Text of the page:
Here's Why You Won't See A Single Crypto Super Bowl Ad This Year

With the radically changed Pro Bowl behind us and Super Bowl LVII looming, the biggest players in corporate America are finalizing plans to win the hearts, minds, and eternal laughter of football fans everywhere. Teasers for ads that will air throughout the game are already pouring in, and if years prior are a reliable trend, we may even be treated to advance screenings of a few.

We've already been made privy to some major tech players gearing up for a big splash. Uber, for instance, tapped Diddy's hit-making brain to air a 60-second ad during the big game, seemingly to extol the benefits of Uber One for its ridesharing and food delivery customers. And you can expect car ads to make as big a splash as always.

According to a report by Sports Business Journal, we'll also see a much bigger variety of beer ads compared to previous years, as Anheuser-Busch – maker of the beloved Budweiser and Bud Light brands – has given up its once exclusive advertising rights. The latest Super Bowl ad sales report sounds bleak for some other industries, however.

While Fox's executive vice president of sales Mark Evans revealed that this year's Super Bowl is attracting the most ad dollars it's ever seen – with some companies paying $6-7 million for a single 30-second spot – the network's sell through has been slower than usual despite 90% of total slots being claimed before 2022's season kicked off. Apparently, last-minute crypto pullouts are mostly to blame.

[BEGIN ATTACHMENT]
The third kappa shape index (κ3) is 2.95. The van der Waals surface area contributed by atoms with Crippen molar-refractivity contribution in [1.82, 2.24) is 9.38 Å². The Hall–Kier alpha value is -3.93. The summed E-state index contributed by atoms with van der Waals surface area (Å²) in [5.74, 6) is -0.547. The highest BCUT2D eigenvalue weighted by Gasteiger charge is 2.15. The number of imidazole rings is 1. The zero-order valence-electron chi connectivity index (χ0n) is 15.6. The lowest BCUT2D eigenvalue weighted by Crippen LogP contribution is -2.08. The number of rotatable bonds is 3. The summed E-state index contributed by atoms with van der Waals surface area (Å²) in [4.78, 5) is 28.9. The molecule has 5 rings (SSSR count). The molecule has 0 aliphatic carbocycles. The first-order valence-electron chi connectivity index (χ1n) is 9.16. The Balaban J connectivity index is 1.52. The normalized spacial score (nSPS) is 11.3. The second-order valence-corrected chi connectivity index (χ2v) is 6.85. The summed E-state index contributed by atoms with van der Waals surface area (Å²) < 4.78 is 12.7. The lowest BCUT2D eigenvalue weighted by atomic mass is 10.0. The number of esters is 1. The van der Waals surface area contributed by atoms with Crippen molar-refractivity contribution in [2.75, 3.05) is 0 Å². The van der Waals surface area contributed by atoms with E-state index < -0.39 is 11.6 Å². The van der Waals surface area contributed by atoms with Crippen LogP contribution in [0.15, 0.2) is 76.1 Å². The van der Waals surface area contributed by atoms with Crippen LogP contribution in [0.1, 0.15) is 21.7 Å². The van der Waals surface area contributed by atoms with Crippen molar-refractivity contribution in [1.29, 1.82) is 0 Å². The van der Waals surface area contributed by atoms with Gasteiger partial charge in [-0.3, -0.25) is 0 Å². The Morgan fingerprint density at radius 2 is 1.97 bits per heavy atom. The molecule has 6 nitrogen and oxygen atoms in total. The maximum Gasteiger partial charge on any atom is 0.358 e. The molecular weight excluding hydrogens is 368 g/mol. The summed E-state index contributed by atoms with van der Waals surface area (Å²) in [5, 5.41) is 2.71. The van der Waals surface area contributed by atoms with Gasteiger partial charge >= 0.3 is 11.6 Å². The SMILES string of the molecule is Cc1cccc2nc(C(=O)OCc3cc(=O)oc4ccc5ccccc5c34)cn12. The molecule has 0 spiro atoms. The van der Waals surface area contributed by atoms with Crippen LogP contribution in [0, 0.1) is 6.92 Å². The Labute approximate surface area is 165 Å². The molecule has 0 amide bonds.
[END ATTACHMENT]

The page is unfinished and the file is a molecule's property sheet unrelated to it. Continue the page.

A crypto wasteland

According to the report, well before the game was set to air, crypto companies had committed to several ad slots that would run as long as 60 seconds. One of those companies was FTX, but it reportedly backed out following its controversial downfall.

For the unaware, FTX underwent an ugly bankruptcy and its members are facing criminal investigations after it was found that liquidity trading firm Alameda Research – owned by the same founder – misappropriated funds it gained through its FTT holdings to facilitate other ventures. Once a leading force on the frontier of a crypto boom, the company instead shed billions of dollars, almost overnight.

But FTX isn't alone, apparently: other crypto companies have pulled out in the midnight hour, reports SBJ. As of writing, it appears crypto ads will be a complete no-show. It's tough to say exactly why without a shortlist of names, but some may attribute it to the shrinking confidence in the space overall, sentiments that were already brewing well before the FTX scandal came to light.

The crypto market has also been rather bearish of late due to concerns about the impact of anticipated regulatory handcuffs incoming, not to mention uncertainty surrounding the state of the world's economy in general. There's been a promising bounce back of value for many top assets in recent weeks, however, including 30-40% month-over-month recoveries for Ethereum and Bitcoin, both of which suffered significant crashes from astronomical all-time highs in the past year.